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Background Although White individuals have higher incidence of melanoma, clinical outcomes are worse among patients with skin of color. This disparity arises from delayed diagnoses and treatment that are largely due to clinical and sociodemographic factors. Investigating this discrepancy is crucial to decrease melanoma-related mortality rates in minority communities. A survey was used to investigate the presence of racial disparities in perceived sun exposure risks and behaviors. Methods A survey consisting of 16 questions was deployed via social media to assess skin health knowledge. Over 350 responses were recorded, and the extracted data were analyzed using statistical software. Results Of the respondents, White patients were significantly more likely to have higher perceived risk of developing skin cancer, highest levels of sunscreen usage, and higher reported frequency of skin checks performed by primary care providers (PCPs). There was no difference between racial groups in the amount of education provided by PCPs related to sun exposure risks. Conclusion The survey findings suggest inadequate dermatologic health literacy as a result of other factors such as public health and sunscreen product marketing rather than as a consequence of inadequate dermatologic education provided in healthcare settings. Factors such as racial stereotypes in communities, implicit biases in marketing companies, and public health campaigns should be considered. Further studies should be conducted to determine these biases and improve education in communities of color.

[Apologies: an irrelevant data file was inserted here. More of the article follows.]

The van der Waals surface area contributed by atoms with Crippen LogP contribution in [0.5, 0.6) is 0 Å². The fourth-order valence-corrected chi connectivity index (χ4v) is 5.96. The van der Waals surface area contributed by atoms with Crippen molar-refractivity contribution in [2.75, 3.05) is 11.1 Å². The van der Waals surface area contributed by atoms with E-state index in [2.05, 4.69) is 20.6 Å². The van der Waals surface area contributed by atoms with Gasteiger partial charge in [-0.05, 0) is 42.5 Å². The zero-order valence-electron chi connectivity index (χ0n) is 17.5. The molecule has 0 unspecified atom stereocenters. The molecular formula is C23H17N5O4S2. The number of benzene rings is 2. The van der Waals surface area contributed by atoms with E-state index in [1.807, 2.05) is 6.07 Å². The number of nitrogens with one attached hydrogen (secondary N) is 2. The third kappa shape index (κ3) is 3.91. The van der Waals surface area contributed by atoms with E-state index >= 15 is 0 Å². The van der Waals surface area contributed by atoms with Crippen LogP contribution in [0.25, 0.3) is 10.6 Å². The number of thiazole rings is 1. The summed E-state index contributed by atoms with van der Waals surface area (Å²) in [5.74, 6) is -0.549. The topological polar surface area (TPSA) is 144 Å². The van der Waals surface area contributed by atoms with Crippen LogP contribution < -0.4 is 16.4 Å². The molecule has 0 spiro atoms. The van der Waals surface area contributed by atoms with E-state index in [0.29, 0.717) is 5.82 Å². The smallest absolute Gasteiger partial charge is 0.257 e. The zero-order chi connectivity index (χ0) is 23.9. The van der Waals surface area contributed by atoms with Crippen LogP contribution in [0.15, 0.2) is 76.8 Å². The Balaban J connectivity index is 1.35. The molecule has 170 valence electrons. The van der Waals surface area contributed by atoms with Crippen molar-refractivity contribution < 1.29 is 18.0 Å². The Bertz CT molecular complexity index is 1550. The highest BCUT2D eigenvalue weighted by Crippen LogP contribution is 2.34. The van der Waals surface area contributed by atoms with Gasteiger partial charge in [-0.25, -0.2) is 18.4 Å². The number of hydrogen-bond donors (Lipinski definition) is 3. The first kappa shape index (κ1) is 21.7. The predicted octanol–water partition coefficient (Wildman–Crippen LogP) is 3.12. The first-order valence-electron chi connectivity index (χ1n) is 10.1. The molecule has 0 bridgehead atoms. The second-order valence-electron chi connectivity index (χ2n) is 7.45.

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Creative Commons Attribution 4.0 International License
This work is licensed under a Creative Commons Attribution 4.0 International License.

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Fliorent R, Podwojniak A, Adolphe L, et al. (January 13, 2023) Racial Differences in Perceived Risk and Sunscreen Usage. Cureus 15(1): e33752. doi:10.7759/cureus.33752